Albert H. Morehead (1952)

Paris may still be the fashion center of the world — even New York’s principal couturiers privately acknowledge it, then hastily add “and don’t quote me” — but the best dressed women are right here in the United States. The Parisians design the clothes; American women wear them.

Now, it has long been known that we lead in well-dressed women. A waggish newspaper editor, a few years ago, ran a photograph of two young ladies and captioned it thus: “Chairman of debutantes’ committee consults with chairman of stenographers’ committee on Red Cross plans. Problem: which one is the debutante?”

But there is a vast difference between “well-dressed” and “best-dressed.” The truly best-dressed women have made a lifetime career of it.

Picking the world’s ten best-dressed women is a favorite indoor sport of the fashion industry. You’ll read the lists from time to time in your daily newspaper. The New York Dress Institute, which started the custom thirty years ago and calls its list “official,” goes by a poll of several hundred experts. Others have their competing lists, based on individual judgment, most prominently that of Cholly Knickerbocker (Count Igor Cassini), the society columnist.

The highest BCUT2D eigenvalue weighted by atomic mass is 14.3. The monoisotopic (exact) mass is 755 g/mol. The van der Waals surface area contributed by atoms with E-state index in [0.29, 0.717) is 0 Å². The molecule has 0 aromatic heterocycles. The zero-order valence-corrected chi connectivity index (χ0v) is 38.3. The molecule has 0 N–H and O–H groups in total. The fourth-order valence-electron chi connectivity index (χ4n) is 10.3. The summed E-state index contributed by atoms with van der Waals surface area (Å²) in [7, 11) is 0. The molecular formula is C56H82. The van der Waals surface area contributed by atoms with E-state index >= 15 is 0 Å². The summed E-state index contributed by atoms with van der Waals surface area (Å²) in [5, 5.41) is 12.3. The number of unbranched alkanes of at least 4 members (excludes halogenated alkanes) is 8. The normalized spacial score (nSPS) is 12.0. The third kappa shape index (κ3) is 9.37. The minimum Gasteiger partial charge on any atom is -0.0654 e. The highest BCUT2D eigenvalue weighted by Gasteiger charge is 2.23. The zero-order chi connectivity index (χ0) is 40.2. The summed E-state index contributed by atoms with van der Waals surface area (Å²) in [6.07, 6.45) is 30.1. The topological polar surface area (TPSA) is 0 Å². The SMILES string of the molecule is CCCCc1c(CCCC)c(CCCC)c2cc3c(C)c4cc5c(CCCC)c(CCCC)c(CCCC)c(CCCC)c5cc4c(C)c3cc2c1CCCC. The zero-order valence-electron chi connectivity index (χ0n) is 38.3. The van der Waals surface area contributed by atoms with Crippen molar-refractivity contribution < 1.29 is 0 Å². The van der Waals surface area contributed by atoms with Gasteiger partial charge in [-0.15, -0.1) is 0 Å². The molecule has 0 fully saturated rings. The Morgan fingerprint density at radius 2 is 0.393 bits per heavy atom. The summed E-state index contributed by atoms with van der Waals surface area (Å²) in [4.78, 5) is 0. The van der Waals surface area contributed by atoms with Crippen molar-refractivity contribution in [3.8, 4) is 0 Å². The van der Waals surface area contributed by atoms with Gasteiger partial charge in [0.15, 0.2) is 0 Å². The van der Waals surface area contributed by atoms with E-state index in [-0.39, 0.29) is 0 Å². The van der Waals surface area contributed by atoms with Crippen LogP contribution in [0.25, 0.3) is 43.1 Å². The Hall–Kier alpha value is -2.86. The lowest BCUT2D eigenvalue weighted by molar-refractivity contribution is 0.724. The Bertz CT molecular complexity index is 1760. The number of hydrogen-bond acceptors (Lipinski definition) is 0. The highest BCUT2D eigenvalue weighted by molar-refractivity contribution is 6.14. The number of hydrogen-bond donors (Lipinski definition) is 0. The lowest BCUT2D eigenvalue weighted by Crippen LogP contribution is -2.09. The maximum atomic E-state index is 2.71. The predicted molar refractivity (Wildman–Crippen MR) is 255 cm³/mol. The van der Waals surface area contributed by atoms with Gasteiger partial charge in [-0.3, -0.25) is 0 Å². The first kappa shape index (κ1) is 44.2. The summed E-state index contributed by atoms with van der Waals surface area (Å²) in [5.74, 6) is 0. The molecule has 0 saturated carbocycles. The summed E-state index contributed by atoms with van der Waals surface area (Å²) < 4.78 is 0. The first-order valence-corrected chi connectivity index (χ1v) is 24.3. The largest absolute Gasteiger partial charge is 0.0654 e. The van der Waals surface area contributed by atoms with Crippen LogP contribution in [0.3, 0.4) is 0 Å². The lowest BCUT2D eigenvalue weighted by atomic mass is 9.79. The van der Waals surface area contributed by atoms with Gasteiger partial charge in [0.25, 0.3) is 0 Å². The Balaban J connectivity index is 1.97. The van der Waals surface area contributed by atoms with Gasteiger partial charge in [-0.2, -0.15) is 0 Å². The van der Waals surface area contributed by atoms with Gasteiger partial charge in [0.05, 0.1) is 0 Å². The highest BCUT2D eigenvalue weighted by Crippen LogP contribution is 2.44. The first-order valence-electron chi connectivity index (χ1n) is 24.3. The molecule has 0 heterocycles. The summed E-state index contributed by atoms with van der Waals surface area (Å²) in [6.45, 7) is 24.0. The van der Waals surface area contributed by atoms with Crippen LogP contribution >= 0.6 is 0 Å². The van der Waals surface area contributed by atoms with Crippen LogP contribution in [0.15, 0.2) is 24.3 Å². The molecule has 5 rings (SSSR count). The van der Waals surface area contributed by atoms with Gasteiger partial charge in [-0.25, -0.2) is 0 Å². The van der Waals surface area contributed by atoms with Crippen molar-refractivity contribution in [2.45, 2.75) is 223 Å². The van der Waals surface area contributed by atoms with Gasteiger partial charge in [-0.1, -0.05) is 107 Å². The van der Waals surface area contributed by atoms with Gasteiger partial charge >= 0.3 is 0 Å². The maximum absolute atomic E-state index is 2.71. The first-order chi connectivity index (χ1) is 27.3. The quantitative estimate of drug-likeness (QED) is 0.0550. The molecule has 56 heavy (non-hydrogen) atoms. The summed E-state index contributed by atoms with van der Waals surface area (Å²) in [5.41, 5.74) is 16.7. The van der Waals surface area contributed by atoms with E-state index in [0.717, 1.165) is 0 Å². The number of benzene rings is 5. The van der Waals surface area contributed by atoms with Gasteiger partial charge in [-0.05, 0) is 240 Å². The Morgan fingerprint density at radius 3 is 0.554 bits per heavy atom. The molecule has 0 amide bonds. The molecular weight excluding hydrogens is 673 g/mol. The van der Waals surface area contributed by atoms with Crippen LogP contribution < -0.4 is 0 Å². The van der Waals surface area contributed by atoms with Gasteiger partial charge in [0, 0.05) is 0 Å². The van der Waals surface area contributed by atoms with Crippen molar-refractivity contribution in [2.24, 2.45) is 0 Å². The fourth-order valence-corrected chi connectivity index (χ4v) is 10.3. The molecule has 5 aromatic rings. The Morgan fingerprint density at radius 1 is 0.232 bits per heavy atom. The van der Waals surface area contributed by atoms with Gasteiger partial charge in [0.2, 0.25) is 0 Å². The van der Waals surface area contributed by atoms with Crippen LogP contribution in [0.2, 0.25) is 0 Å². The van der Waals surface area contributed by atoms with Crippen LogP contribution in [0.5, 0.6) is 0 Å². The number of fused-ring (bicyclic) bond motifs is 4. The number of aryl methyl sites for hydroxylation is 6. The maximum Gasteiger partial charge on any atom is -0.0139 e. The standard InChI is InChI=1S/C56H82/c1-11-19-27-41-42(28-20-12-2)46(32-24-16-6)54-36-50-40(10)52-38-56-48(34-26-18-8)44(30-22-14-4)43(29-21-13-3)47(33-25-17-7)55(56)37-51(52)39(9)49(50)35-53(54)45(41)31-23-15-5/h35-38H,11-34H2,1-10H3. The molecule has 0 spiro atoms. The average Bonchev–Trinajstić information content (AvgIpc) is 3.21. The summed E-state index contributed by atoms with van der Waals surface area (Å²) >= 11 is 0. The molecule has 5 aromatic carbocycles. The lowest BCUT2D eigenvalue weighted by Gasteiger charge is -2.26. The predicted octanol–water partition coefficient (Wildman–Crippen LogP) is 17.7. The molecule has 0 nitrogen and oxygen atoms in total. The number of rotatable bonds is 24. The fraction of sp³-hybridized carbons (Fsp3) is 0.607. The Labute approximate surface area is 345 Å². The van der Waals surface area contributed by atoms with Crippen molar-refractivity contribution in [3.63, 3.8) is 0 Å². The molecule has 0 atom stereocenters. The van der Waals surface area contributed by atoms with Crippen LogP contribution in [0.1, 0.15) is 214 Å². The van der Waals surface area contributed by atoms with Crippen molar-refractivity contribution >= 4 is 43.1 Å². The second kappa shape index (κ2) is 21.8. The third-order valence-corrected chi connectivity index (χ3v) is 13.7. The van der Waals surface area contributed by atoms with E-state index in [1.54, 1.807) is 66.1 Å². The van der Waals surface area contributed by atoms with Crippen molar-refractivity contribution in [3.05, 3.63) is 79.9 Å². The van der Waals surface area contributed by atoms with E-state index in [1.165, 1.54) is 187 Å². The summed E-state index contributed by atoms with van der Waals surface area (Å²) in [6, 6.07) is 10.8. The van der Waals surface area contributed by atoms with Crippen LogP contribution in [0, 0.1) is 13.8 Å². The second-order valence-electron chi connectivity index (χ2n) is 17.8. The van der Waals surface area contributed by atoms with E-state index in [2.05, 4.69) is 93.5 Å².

The selections vary, of course, but not much. The same names occur and recur, list after list and year after year. In the last eight years — since World War II ended and fashion became popular again — only thirty women have gotten into the first ten.

A few names dominate all the lists. Seven times in eight years, first place has gone either to Mrs. William Paley, wife of the founder of CBS, or to the Duchess of Windsor. (For the last two years it has been the Duchess.) Mrs. Leland Hayward, wife of the Broadway producer, grabbed off the other first place and has been on six times. Mrs. Harrison Williams, who holds the all-time record for appearances on the list; Mrs. William Randolph Hearst Jr., the Duchess of Kent [Katharine Worsley], and Mme. Louis Arpels — wife of the Paris jeweler, and France’s one representative in the top ten — have made it four or five times apiece, with honorable mentions for the years they missed.

Of these thirty, twenty-six are Americans. What’s more, twenty-two of them have permanent addresses in New York City or one of its hoity-toity suburbs. Women from Washington, Boston, Chicago, Philadelphia, and other big cities are sometimes mentioned but seldom achieve top billing. The Duchess of Kent is the only woman who regularly appears on the list and never appears in New York; the others, even if they are not New Yorkers themselves, get there for some weeks or months during “the season”.

Typically, the ones who now live in New York weren’t born there. Mrs. Paley was Barbara Cushing of Boston’ the Duchess of Windsor came from Maryland, Mrs. Williams from Kentucky, Mrs. Hayward from California, and so on.